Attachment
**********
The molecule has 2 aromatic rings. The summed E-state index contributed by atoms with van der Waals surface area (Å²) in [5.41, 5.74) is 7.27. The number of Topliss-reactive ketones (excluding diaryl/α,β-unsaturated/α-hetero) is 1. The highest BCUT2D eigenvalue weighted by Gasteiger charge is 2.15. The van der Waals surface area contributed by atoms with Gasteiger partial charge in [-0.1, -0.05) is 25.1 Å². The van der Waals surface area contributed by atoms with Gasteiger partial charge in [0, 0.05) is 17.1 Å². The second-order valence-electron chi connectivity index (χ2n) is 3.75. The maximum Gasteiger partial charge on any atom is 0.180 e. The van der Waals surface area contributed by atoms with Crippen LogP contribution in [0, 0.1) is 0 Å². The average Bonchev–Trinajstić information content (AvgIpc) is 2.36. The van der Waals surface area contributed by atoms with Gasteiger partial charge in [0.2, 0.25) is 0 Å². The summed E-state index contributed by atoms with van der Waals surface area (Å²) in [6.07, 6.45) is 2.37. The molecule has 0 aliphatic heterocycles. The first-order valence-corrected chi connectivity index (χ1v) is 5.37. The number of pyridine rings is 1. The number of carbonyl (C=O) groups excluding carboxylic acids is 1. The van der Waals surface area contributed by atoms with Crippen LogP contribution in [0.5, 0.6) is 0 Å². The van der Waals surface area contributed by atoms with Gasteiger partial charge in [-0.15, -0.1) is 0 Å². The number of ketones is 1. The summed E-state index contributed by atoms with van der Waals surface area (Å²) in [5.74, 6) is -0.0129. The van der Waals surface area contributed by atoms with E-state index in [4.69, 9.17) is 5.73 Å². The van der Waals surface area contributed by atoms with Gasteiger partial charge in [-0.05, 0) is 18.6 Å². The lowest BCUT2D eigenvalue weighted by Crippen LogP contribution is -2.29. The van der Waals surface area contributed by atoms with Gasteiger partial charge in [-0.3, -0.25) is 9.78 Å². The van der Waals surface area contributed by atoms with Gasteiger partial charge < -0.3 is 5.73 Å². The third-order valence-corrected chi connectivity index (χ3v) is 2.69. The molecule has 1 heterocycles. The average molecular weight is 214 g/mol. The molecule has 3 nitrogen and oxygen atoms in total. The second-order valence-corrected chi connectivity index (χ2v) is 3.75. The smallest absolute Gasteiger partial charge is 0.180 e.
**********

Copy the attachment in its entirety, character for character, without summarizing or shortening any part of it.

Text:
The molecule has 2 aromatic rings. The summed E-state index contributed by atoms with van der Waals surface area (Å²) in [5.41, 5.74) is 7.27. The number of Topliss-reactive ketones (excluding diaryl/α,β-unsaturated/α-hetero) is 1. The highest BCUT2D eigenvalue weighted by Gasteiger charge is 2.15. The van der Waals surface area contributed by atoms with Gasteiger partial charge in [-0.1, -0.05) is 25.1 Å². The van der Waals surface area contributed by atoms with Gasteiger partial charge in [0, 0.05) is 17.1 Å². The second-order valence-electron chi connectivity index (χ2n) is 3.75. The maximum Gasteiger partial charge on any atom is 0.180 e. The van der Waals surface area contributed by atoms with Crippen LogP contribution in [0, 0.1) is 0 Å². The average Bonchev–Trinajstić information content (AvgIpc) is 2.36. The van der Waals surface area contributed by atoms with Gasteiger partial charge in [0.2, 0.25) is 0 Å². The summed E-state index contributed by atoms with van der Waals surface area (Å²) in [6.07, 6.45) is 2.37. The molecule has 0 aliphatic heterocycles. The first-order valence-corrected chi connectivity index (χ1v) is 5.37. The number of pyridine rings is 1. The number of carbonyl (C=O) groups excluding carboxylic acids is 1. The van der Waals surface area contributed by atoms with Crippen LogP contribution in [0.5, 0.6) is 0 Å². The van der Waals surface area contributed by atoms with Gasteiger partial charge in [-0.15, -0.1) is 0 Å². The number of ketones is 1. The summed E-state index contributed by atoms with van der Waals surface area (Å²) in [5.74, 6) is -0.0129. The van der Waals surface area contributed by atoms with E-state index in [4.69, 9.17) is 5.73 Å². The van der Waals surface area contributed by atoms with Gasteiger partial charge in [-0.05, 0) is 18.6 Å². The lowest BCUT2D eigenvalue weighted by Crippen LogP contribution is -2.29. The van der Waals surface area contributed by atoms with Gasteiger partial charge in [-0.3, -0.25) is 9.78 Å². The van der Waals surface area contributed by atoms with Gasteiger partial charge < -0.3 is 5.73 Å². The third-order valence-corrected chi connectivity index (χ3v) is 2.69. The molecule has 1 heterocycles. The average molecular weight is 214 g/mol. The molecule has 3 nitrogen and oxygen atoms in total. The second-order valence-corrected chi connectivity index (χ2v) is 3.75. The smallest absolute Gasteiger partial charge is 0.180 e.